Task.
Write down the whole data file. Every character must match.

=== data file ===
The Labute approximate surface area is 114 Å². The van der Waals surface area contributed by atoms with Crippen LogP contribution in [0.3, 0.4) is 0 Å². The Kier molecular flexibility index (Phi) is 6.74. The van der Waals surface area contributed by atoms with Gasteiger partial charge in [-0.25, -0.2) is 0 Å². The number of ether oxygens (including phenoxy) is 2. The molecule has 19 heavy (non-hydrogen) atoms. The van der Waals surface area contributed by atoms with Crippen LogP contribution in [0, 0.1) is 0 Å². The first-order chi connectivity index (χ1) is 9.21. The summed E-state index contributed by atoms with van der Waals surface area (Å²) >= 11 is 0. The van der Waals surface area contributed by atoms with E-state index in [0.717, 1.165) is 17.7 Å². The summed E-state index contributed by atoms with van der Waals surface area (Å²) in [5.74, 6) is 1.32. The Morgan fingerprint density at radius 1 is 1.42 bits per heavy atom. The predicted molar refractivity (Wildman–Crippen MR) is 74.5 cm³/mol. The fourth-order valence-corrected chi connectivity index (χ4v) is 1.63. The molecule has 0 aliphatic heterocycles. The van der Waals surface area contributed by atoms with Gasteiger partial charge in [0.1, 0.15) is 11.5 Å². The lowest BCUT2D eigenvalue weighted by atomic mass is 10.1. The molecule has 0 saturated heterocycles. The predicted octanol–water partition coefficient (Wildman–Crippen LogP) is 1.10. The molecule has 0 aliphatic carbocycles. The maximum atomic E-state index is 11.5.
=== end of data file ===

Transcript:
The Labute approximate surface area is 114 Å². The van der Waals surface area contributed by atoms with Crippen LogP contribution in [0.3, 0.4) is 0 Å². The Kier molecular flexibility index (Phi) is 6.74. The van der Waals surface area contributed by atoms with Gasteiger partial charge in [-0.25, -0.2) is 0 Å². The number of ether oxygens (including phenoxy) is 2. The molecule has 19 heavy (non-hydrogen) atoms. The van der Waals surface area contributed by atoms with Crippen LogP contribution in [0, 0.1) is 0 Å². The first-order chi connectivity index (χ1) is 9.21. The summed E-state index contributed by atoms with van der Waals surface area (Å²) >= 11 is 0. The van der Waals surface area contributed by atoms with E-state index in [0.717, 1.165) is 17.7 Å². The summed E-state index contributed by atoms with van der Waals surface area (Å²) in [5.74, 6) is 1.32. The Morgan fingerprint density at radius 1 is 1.42 bits per heavy atom. The predicted molar refractivity (Wildman–Crippen MR) is 74.5 cm³/mol. The fourth-order valence-corrected chi connectivity index (χ4v) is 1.63. The molecule has 0 aliphatic heterocycles. The van der Waals surface area contributed by atoms with Gasteiger partial charge in [0.1, 0.15) is 11.5 Å². The lowest BCUT2D eigenvalue weighted by atomic mass is 10.1. The molecule has 0 saturated heterocycles. The predicted octanol–water partition coefficient (Wildman–Crippen LogP) is 1.10. The molecule has 0 aliphatic carbocycles. The maximum atomic E-state index is 11.5.